The horror elements of Nakashima’s film only deepen Hideki’s characterisation and the film’s parental themes. During the final showdown between the mysterious force ‘It’ and Hideki, the young father is tricked into breaking all the mirrors in his home, convinced that doing so would save Chisa and Kanna. The use of smashed mirrors is emblematic for Hideki and signifies both his inability to be truthful with himself and his warped personality. By not facing himself and acknowledging his superficiality, Hideki fails Chisa as a father. Shortly after, it is revealed that Chisa’s playmate since birth was ‘It’. The malevolent force takes over her body with ease, suggesting that Chisa’s susceptibility to possession was a result of having all the basic needs of a child but never the affection or care.


Shoplifters also makes a strong case that biology has nothing to do with being a fit parent. Koreeda’s film agrees that providing for your child with basic human needs is a given, but that it must go hand-in-hand with love and care. The story follows the Shibatas, a family of misfits who live in poverty and frequently shoplift for daily necessities, and yet are closer than most biological families. We learn the ‘son’ of the family Shota (Jō Kairi) was abandoned by his birth parents. Juri (Miyu Sasaki), the little girl who the Shibatas take in at the start of the film, was also abused and neglected. Their biological parents had no love for them. Yet the Shibatas choose to take in Shota and Juri because they saw them in terrible situations and chose not to turn a blind eye despite the legal consequences and their own economic situation.


The Shibatas do their best to keep the children fed, clothed and more importantly, loved and cared for, which can have tremendous impact on a young child. When Juri is first welcomed to the Shibata home, she is frightened, cautious and barely expresses herself. She wets the bed and her body language indicates she was terrified of the Shibatas’ reactions, understandable given the physical abuse she received for ‘misbehaving’ from her biological parents.  But as she continues living with the Shibatas, she begins to smile and communicate more, showing that she felt safe and secure with them. When the ‘mother’ Nobuyo (Sakura Ando) cuts Juri’s hair and gives her the new name of Lin, it is symbolic of Lin truly becoming part of the Shibata family. “I prefer Lin,” she tells Aki (Mayu Matsuoka), her new ‘aunt’, as she smiles at the mirror, in love with her new look. Recalling Maslow’s hierarchy of needs, Juri chooses to be Lin because as Lin, she has her basic physiological needs. But more importantly, she feels safe, cherished and loved by the Shibatas.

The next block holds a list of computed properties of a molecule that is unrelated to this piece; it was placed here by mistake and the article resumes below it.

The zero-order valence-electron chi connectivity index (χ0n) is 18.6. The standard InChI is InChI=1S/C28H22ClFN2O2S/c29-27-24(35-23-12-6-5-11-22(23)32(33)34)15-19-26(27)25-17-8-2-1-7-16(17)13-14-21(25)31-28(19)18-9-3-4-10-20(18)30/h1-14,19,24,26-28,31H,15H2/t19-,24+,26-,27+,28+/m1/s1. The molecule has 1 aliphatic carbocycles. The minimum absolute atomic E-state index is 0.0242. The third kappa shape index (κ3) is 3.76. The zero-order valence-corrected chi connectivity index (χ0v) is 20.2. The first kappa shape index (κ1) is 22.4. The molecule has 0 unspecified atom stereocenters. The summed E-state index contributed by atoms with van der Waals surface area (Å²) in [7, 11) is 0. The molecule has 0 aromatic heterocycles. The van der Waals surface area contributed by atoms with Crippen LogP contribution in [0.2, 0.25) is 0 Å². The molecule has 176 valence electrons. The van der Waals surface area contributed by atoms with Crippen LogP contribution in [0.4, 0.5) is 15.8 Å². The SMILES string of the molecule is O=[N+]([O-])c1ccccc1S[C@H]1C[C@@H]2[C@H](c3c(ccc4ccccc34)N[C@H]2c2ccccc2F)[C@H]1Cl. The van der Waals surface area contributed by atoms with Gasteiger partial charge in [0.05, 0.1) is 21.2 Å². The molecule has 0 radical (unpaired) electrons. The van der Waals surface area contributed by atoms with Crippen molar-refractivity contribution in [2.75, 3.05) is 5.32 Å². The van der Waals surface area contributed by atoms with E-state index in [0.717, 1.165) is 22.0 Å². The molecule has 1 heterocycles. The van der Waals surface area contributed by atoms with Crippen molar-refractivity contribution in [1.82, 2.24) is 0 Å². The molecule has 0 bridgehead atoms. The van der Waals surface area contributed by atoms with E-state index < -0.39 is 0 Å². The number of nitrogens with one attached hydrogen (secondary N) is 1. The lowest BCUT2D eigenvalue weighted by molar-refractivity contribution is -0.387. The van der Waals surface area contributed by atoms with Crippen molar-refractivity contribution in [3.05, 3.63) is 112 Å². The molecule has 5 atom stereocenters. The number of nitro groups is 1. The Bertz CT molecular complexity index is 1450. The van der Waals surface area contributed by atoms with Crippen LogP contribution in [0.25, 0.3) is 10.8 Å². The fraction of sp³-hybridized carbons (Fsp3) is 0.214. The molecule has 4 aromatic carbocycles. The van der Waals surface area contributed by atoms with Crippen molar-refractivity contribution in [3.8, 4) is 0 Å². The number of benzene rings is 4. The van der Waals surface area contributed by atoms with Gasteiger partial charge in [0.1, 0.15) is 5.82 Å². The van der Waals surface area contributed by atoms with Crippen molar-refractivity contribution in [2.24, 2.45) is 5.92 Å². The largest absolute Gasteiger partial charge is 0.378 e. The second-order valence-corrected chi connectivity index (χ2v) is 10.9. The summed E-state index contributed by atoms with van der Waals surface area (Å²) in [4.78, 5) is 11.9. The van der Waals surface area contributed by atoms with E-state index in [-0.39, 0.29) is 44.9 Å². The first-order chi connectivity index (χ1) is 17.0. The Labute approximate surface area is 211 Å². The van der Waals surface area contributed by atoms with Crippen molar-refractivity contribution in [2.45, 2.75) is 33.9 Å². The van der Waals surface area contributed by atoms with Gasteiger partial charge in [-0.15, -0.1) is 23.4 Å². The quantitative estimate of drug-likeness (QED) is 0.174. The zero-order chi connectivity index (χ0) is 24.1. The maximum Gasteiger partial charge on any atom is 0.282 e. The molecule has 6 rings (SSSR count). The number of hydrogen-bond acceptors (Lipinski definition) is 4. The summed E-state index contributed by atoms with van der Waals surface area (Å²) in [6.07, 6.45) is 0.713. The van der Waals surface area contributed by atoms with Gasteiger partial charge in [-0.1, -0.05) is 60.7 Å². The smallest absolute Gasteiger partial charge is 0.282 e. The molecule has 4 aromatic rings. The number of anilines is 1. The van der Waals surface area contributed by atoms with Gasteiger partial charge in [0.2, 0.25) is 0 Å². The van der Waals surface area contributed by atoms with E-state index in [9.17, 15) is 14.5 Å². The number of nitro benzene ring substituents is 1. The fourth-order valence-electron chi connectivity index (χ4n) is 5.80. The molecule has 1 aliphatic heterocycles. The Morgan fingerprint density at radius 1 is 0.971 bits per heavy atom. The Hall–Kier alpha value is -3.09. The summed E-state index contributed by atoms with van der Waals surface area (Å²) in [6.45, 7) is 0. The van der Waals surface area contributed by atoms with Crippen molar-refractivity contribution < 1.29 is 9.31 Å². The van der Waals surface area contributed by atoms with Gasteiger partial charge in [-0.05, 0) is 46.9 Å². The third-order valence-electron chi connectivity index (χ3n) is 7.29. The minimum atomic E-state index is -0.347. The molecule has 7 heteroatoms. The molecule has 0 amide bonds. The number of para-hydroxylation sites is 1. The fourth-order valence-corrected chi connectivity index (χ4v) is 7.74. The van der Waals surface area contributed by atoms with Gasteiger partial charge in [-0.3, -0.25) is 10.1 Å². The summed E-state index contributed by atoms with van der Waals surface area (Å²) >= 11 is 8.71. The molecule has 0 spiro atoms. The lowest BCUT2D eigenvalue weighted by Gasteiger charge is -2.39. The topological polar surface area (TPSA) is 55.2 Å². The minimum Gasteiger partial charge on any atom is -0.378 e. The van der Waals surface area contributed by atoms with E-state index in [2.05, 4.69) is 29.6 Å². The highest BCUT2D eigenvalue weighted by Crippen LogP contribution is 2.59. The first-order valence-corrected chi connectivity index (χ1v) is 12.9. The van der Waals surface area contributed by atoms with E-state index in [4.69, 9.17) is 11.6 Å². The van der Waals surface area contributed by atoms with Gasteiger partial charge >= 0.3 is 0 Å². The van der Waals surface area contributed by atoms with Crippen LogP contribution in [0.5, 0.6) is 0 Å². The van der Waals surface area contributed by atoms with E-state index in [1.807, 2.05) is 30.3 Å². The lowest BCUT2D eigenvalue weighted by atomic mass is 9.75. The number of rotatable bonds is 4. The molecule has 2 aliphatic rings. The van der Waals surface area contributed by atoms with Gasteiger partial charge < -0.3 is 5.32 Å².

Desire vs. Duty


In the early 20th century, the Japanese family system ‘Ie’ was characterised by patriarchal values. This was particularly evident when it came to what a family member could inherit as firstborn males were priortised over women. After World War II, the ‘Ie’ family system was abolished under the influence of the West.2Kato, A. (2013). The Japanese Family System: Change, Continuity, and Regionality over the Twentieth century (pg 3). Max Planck Institute for Demographic Research. Available at: Soon, the nuclear family became the new norm and children were to recieve equal inheritence under a rapidly urbanised Japan.